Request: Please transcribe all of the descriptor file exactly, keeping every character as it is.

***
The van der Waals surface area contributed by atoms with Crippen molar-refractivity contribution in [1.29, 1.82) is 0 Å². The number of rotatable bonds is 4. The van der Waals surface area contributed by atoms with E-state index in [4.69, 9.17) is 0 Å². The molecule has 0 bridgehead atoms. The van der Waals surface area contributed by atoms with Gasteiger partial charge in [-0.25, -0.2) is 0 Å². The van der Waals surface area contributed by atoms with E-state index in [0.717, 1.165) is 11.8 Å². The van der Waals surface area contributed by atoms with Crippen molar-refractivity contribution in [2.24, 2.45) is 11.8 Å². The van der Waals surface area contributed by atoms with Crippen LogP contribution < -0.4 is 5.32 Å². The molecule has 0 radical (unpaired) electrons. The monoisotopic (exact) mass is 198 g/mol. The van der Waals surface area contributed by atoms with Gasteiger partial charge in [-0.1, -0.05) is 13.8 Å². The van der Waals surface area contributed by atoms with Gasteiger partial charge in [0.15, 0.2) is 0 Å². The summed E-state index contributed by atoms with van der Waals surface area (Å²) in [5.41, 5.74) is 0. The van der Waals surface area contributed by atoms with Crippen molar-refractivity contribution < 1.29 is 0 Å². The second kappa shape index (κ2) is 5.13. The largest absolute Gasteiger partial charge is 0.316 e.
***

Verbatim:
The van der Waals surface area contributed by atoms with Crippen molar-refractivity contribution in [1.29, 1.82) is 0 Å². The number of rotatable bonds is 4. The van der Waals surface area contributed by atoms with E-state index in [4.69, 9.17) is 0 Å². The molecule has 0 bridgehead atoms. The van der Waals surface area contributed by atoms with Gasteiger partial charge in [-0.25, -0.2) is 0 Å². The van der Waals surface area contributed by atoms with E-state index in [0.717, 1.165) is 11.8 Å². The van der Waals surface area contributed by atoms with Crippen molar-refractivity contribution in [2.24, 2.45) is 11.8 Å². The van der Waals surface area contributed by atoms with Crippen LogP contribution < -0.4 is 5.32 Å². The molecule has 0 radical (unpaired) electrons. The monoisotopic (exact) mass is 198 g/mol. The van der Waals surface area contributed by atoms with Gasteiger partial charge in [-0.1, -0.05) is 13.8 Å². The van der Waals surface area contributed by atoms with Gasteiger partial charge in [0.15, 0.2) is 0 Å². The summed E-state index contributed by atoms with van der Waals surface area (Å²) in [5.41, 5.74) is 0. The van der Waals surface area contributed by atoms with Crippen molar-refractivity contribution < 1.29 is 0 Å². The second kappa shape index (κ2) is 5.13. The largest absolute Gasteiger partial charge is 0.316 e.